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We have a small Stihl 018C with a 12" bar (or at least 12" exposed if that's how they're measured) and it's done everything I've needed in the yard, including taking down and cutting up a couple of 8" diameter (at the base) trees. It's light and I'd definitely bring it along camping in some places. I don't think I'd use it in national or state parks though. Even cutting up downed dead wood might be a problem there.
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Old 04-27-2007, 11:23 PM   #9
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hi rodney...

i carry a small hand saw and a hatchet....

while anything is possible, it is unlikely you will do more than 'carry' the chain saw.

as moe suggests the parks/campgrounds that allow cutting wood, even fallen timber...

are uncommon west of the mississippi....

many don't even allow gathering downed wood....

so i've used the hatchet to split some wood and the saw to trim into some sites....

but only occasional use in 'firewood' mode, in missouri or arkansas....

besides a thin blade hand saw is a quick cutter....

http://www.rei.com/category/4500579

cheers
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Old 04-28-2007, 06:00 AM   #10
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Joe is right...it's not all that common to be able to tear out the chainsaw. Where we go in the UP, they'd rather you yank dead/downed limbs than bring in wood due to all the insects, etc. Might be more common in the future though with all the new insects and such we import from Asia.
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Old 04-28-2007, 06:33 AM   #11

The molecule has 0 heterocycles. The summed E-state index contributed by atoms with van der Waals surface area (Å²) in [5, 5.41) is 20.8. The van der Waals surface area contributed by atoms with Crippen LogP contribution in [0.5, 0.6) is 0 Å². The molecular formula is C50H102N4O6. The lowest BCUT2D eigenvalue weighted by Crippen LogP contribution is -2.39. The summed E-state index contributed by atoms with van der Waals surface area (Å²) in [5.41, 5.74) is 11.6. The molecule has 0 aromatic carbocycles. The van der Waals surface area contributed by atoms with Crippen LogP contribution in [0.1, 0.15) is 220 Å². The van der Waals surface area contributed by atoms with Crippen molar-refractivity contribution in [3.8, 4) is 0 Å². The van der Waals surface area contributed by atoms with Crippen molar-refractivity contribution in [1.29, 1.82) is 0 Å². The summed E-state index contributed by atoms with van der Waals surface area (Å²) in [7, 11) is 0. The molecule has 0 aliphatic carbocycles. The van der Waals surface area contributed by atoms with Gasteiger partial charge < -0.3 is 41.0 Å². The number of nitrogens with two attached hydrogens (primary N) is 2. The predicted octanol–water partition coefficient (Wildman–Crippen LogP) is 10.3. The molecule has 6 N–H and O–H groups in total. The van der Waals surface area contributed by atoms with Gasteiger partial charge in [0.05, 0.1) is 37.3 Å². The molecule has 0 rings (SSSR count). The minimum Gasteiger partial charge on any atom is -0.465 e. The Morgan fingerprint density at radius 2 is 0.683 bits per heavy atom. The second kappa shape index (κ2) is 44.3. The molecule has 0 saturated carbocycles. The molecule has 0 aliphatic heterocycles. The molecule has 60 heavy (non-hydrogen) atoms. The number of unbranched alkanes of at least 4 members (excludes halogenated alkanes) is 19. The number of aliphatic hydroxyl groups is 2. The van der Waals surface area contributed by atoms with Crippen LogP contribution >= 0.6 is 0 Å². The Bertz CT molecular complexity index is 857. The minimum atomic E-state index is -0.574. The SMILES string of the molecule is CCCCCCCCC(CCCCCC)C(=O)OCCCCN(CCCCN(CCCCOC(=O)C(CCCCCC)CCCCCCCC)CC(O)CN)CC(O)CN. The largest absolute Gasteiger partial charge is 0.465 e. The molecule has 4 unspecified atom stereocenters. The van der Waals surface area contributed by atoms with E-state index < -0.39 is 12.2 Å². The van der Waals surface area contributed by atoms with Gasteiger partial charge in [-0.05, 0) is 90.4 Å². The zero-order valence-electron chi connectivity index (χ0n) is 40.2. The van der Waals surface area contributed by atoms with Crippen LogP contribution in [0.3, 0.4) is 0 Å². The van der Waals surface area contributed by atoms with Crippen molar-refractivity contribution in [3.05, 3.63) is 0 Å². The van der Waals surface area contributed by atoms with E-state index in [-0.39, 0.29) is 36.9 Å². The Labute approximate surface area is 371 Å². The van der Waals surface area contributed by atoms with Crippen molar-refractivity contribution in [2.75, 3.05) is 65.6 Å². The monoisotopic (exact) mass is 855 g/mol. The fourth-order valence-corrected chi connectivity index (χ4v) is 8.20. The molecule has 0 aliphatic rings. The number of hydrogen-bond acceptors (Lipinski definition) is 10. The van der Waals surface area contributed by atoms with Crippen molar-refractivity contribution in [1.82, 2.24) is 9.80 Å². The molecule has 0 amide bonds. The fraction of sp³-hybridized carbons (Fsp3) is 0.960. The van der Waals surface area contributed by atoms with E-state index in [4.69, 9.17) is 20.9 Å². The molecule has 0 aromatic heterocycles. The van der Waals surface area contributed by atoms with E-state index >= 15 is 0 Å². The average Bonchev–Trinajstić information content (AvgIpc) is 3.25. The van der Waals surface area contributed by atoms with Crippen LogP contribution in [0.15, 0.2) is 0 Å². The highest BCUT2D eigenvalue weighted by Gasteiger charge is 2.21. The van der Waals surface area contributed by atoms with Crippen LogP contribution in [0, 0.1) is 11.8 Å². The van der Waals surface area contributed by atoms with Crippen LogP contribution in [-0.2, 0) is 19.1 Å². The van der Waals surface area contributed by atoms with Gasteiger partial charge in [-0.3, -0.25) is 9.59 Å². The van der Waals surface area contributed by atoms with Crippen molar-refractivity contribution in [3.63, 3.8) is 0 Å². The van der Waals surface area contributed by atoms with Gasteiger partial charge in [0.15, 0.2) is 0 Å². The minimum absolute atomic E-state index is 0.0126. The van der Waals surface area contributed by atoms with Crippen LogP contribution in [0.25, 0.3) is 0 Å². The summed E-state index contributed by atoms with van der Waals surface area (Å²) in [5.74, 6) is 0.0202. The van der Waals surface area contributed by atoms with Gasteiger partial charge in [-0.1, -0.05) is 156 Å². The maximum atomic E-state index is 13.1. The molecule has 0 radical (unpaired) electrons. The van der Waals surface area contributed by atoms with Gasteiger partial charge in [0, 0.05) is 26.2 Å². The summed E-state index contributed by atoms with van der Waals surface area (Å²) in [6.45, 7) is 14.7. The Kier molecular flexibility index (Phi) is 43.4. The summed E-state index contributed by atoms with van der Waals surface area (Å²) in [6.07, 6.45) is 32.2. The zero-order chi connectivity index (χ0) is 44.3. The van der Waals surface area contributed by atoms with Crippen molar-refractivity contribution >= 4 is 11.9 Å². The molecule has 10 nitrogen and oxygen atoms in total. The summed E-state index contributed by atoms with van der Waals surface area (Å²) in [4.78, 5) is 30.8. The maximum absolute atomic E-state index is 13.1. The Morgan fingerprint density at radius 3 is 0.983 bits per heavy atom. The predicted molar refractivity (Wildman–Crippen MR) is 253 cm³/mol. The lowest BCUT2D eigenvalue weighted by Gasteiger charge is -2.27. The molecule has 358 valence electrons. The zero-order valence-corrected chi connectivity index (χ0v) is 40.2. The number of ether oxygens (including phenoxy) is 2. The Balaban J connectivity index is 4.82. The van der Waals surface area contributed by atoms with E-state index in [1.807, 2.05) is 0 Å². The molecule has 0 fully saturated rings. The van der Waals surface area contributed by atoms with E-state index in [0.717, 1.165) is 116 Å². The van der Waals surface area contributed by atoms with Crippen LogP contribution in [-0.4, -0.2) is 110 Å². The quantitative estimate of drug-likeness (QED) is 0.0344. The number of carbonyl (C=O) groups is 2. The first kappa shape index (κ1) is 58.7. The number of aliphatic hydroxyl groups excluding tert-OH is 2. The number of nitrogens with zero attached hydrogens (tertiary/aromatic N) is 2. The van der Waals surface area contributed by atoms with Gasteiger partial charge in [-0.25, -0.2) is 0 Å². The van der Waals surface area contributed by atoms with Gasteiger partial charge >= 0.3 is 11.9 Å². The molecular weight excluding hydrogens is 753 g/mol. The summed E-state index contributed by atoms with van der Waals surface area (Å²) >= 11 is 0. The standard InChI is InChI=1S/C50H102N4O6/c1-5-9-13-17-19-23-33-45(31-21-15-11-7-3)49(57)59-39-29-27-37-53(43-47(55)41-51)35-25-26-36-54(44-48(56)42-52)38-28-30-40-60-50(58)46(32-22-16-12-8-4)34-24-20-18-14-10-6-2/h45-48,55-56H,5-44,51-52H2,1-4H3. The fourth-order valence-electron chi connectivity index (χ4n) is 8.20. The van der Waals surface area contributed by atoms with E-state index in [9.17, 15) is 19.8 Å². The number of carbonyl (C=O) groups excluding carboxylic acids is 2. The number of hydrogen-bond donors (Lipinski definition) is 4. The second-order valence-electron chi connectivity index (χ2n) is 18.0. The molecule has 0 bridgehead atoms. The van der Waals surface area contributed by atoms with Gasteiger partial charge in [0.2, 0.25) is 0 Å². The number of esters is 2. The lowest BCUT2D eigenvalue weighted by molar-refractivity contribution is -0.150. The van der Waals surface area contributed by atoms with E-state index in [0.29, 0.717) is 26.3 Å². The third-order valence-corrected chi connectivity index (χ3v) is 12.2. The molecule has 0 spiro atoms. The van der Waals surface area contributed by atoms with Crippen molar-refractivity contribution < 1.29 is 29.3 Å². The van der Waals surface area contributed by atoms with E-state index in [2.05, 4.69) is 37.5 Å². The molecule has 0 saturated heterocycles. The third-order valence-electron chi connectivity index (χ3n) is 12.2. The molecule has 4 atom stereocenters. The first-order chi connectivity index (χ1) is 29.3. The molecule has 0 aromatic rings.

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Depends what you mean on the road. Out boondockin in the middle of no where? Maybe a good limbing size. Camping regla, I'm with 2Air. I keep a small Axe and hand trim saw, or my Sawzall.
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Old 04-28-2007, 08:49 AM   #12
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Most of my chainsaws are not what I would consider portable I have an older version of the current Stihl MS361 with a 24" Bow Blade and another with a 28" bar. I do have one very small limbing saw. But to avoid calling attention to myself in the campground environment I dew like Lew and use a sawzall with a very aggressive wood blade. FWIW mine is the 18v DeWalt. It is a lot more versatile than the electric chain saw to me. I have seen a few too many near misses and cut cords with them

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Old 04-28-2007, 09:16 AM   #13
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I guess I should have specified where I tend to camp. I prefer to boondock and often spend extended periods in national forest campground or in dispersed camping. I should also mention that I am specifically paying attention to the new gear I am acquiring to make sure all of it is usefull enough that it will get used regularlly and not just get toted about. Because of this, I am also debating with myself the merits of getting a aircompressor. I want to have what I need, but I dont want to carry half of the world with me.
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Old 04-28-2007, 09:39 AM   #14
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From my days of off-roading in my little 4WD Toyota truck, I still carry a Gerber hatchet and a bow saw for clearing limbs, as well as a folding GI shovel. But these days, with a 3/4 ton long bed truck, I also carry the real things when camping... full size ax, chain saw, and a "real" shovel. MUCH easier to use.

On the Harley (no wire wheels with tubes on mine), I carry a tubeless tire repair kit and foot pump. Would hate to have to use that on a truck or trailer tire! Boondocking a lot with the trailer, I'd definitely want an air compressor (assuming a generator), not just for emergencies, but for properly maintaining tire pressure.